Saturday, August 12, 2017

Gleaming gladiators

I love this as a memory of collecting chestnuts and conker fights on cold, windy, wet autumn days in England in the mid-sixties. We searched out the hardest, most resilient conkers and threaded them on a string, ready to do battle on the playground at school during break time, battling other small boys in uniforms with their fearsome conkers.

You stood a few feet apart, one holding his forlorn hope conker for the other to take a swing. Hit or miss, the other then had to take his turn with conker on the hanging rope. Each took turns whacking the other conker till one cracked under the beating.

In the contained circle of small boys on the playground, conkers were known by the count of the number of other conkers they had broken. Hence "proud fivers." In our small contests of great intensity, challenges issued, conkers sacrificed or horded, there were strategies and tactics to defend or attack. We were learning and probably learning things of great value, but learning as boys do, through doing and not through books.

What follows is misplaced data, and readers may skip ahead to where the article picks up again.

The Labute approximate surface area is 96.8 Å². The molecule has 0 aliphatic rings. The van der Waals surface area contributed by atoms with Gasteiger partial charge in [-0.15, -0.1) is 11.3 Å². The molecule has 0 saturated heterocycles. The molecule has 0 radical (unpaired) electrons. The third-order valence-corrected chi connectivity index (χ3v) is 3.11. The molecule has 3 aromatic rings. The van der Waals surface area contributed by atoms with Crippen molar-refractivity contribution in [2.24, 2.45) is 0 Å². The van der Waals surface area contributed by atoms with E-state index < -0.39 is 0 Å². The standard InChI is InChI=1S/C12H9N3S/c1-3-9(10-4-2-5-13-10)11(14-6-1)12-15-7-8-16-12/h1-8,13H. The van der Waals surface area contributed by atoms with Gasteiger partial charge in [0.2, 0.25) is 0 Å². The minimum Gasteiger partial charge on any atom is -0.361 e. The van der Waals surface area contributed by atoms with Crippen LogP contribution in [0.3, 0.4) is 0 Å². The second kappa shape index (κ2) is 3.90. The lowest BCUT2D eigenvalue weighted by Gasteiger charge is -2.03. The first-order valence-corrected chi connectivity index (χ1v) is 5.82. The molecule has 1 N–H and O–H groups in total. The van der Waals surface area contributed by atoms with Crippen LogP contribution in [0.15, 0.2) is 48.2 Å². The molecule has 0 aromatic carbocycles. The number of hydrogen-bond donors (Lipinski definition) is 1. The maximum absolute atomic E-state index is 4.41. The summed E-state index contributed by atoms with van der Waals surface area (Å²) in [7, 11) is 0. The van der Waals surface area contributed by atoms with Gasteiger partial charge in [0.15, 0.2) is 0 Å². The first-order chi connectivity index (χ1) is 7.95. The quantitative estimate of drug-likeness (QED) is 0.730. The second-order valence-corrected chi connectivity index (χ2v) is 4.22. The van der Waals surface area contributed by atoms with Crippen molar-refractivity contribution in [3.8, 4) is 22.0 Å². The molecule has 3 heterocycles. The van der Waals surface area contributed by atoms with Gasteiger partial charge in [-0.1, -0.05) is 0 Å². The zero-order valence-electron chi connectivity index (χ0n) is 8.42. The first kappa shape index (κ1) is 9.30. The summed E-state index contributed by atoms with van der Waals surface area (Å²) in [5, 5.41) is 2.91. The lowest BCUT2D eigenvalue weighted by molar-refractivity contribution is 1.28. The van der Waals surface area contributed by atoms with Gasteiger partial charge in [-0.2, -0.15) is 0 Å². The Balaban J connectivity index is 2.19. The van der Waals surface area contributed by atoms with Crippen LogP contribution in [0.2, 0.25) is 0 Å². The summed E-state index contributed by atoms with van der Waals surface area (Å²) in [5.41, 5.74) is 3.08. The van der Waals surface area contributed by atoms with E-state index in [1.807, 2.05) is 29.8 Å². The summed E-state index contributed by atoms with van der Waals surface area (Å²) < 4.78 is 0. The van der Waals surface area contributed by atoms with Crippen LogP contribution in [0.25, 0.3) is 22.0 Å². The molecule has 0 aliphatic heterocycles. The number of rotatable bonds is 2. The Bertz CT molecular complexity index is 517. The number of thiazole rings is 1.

Horse Chestnut
by John Greening

Grandfathers who have spiky outsides
Can be fun inside: a gallows humor,
Hanging their youth out to be hit

By kids who have not had to bake
Or save, but possess proud fivers
On shoelaces they have grown out of.

Yet the young do not recognise the tree
In winter. Only now there is a hoard
To be scavenged from the park.

They do not think of it as an alien
Or worry about it being too near
The house. They have their collection

Gleaming gladiators in a bowl,
And have no doubt that they will shine
Right through and on beyond Christmas.
The Spectator 19 November 1994

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